Miss Manners by Judith Martin, Nicholas Ivor Martin and Jacobina Martin

Left Out at Lunch? Do Something About It

DEAR MISS MANNERS: Invitations to my grandson’s wedding were sent out a few weeks ago. The envelope contained two invites and an RSVP card. One invite requested our presence at the wedding reception at 6:30 p.m. The other, in a small, open envelope, said “CEREMONY: please join us at 5 p.m.” Same place, same day. The RSVP card, which I already handed to the bride-to-be last week, asked if we were attending, and how many.

I had assumed that all who received invitations, received “all” the invitations. I just found out the other day that many did not receive the one to the ceremony.

Is this something new? Some guests are invited to the ceremony -- same day, same place -- and some have to wait around and just attend the reception? When I discovered this just the other day, I learned that my other son was not invited to the ceremony, even though he and my daughter-in-law are paying to fly in to attend the wedding.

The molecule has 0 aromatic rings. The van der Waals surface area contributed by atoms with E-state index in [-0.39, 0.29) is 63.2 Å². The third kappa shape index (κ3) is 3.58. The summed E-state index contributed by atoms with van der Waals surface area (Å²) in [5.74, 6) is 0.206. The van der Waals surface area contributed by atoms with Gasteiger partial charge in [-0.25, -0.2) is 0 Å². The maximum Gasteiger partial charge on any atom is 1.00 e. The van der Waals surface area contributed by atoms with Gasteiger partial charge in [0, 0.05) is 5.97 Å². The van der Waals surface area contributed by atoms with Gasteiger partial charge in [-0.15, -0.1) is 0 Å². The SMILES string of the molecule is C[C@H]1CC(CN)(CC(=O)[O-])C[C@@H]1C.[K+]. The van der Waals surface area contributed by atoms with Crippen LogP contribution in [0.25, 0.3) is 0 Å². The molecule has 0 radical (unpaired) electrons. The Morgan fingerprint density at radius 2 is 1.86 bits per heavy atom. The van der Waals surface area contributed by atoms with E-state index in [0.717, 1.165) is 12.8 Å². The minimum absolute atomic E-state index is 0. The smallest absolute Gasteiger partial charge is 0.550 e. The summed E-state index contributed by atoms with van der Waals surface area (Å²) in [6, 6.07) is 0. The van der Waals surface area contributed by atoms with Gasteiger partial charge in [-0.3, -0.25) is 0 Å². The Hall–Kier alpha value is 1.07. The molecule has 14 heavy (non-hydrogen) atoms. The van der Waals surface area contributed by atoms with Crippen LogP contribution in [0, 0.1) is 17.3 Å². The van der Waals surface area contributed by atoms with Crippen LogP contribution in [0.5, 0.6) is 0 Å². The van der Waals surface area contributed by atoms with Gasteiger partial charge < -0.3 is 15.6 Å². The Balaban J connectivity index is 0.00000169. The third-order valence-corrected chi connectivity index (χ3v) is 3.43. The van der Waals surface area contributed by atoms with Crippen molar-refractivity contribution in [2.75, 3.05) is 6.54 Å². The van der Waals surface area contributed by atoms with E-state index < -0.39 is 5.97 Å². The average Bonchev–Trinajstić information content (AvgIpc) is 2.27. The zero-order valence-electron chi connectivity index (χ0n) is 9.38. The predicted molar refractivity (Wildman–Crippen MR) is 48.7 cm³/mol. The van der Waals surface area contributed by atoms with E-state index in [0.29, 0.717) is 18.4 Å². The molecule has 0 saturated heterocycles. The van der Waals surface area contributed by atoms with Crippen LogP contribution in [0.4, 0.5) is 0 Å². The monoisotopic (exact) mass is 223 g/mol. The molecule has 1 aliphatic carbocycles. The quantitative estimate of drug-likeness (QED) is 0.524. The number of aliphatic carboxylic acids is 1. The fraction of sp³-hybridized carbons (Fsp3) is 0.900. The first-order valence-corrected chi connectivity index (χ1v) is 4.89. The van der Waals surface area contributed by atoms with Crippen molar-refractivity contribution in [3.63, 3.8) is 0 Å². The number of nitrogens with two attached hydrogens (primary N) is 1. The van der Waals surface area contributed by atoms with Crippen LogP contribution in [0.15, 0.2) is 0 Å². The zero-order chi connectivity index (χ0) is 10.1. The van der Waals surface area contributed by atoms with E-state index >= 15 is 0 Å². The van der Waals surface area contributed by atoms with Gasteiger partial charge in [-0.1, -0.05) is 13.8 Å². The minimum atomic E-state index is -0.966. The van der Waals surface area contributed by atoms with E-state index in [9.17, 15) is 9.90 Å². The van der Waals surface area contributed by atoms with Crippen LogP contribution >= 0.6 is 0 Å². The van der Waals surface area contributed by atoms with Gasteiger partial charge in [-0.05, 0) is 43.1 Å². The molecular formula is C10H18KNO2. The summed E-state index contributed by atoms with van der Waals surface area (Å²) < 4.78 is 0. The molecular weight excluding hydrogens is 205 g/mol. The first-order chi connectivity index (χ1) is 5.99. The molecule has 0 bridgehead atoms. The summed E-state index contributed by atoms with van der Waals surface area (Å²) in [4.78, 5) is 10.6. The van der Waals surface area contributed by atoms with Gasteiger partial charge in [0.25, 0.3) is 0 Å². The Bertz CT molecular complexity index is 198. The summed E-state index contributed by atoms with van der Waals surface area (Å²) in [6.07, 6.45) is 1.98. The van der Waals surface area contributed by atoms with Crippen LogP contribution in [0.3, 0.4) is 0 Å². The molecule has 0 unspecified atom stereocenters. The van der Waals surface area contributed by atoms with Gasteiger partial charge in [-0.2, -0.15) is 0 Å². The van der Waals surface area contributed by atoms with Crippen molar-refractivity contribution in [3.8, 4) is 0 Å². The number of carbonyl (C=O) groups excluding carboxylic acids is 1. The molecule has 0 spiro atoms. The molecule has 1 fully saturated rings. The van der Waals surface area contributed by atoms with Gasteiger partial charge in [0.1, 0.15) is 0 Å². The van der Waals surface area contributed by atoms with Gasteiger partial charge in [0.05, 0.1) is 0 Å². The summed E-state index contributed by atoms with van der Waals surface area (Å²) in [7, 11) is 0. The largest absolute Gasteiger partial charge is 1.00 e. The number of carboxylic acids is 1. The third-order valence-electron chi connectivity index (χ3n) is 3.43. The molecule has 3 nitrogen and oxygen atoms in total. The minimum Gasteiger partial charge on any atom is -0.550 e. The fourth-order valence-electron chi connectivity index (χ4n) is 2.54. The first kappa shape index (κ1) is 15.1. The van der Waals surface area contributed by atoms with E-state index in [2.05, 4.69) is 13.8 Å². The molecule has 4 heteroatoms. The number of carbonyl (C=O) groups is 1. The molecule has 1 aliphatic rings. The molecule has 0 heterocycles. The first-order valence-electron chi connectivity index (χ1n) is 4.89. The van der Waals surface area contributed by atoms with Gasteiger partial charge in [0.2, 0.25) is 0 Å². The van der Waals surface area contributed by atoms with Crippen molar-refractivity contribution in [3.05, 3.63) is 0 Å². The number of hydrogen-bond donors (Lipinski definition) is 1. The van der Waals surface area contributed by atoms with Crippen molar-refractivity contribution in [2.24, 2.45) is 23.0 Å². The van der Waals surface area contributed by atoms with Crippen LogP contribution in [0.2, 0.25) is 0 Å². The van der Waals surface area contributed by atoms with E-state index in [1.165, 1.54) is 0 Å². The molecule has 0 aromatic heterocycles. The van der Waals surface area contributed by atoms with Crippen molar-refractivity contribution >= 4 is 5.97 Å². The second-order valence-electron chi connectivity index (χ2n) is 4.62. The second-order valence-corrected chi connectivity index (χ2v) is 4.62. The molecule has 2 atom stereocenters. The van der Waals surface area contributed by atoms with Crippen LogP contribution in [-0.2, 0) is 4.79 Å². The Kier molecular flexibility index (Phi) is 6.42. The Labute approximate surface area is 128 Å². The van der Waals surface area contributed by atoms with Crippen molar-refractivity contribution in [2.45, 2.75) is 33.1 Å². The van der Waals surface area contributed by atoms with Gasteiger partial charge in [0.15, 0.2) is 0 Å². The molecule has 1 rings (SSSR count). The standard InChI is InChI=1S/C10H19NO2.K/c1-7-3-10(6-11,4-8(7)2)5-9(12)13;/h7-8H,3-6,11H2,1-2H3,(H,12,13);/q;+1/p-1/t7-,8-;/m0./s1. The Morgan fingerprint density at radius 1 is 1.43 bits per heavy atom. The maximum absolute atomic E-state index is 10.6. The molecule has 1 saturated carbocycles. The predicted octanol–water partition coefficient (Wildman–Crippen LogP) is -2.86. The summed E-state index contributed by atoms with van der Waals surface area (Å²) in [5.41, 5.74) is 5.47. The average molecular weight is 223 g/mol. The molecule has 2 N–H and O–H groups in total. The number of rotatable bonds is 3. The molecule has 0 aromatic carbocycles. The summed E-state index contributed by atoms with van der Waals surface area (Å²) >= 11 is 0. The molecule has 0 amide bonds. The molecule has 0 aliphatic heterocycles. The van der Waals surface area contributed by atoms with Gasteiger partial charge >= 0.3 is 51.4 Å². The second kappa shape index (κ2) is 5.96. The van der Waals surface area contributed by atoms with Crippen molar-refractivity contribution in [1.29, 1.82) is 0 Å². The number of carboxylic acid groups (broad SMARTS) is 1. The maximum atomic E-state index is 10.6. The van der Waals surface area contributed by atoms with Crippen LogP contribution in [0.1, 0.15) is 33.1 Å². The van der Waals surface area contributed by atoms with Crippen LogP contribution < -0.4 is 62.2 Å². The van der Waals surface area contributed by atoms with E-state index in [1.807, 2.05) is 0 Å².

GENTLE READER: You are a young grandmother, Miss Manners gathers. And thus you do not remember that, far from being a new custom, this is an old one that has been abandoned for sensible reasons.

Before most weddings were the huge pageants they are today, held in exotic and usually expensive places, it was not considered offensive to hold a small wedding ceremony and invite guests only to the reception. Or even to invite people to the ceremony, but not the reception. The guests lived in town, and were not devoting their entire day, much less vacation time, to the event.

But now so much more is expected of wedding guests in the way of time, money and travel that excluding them from the ceremony, which could involve stranding them in a strange town, seems insulting.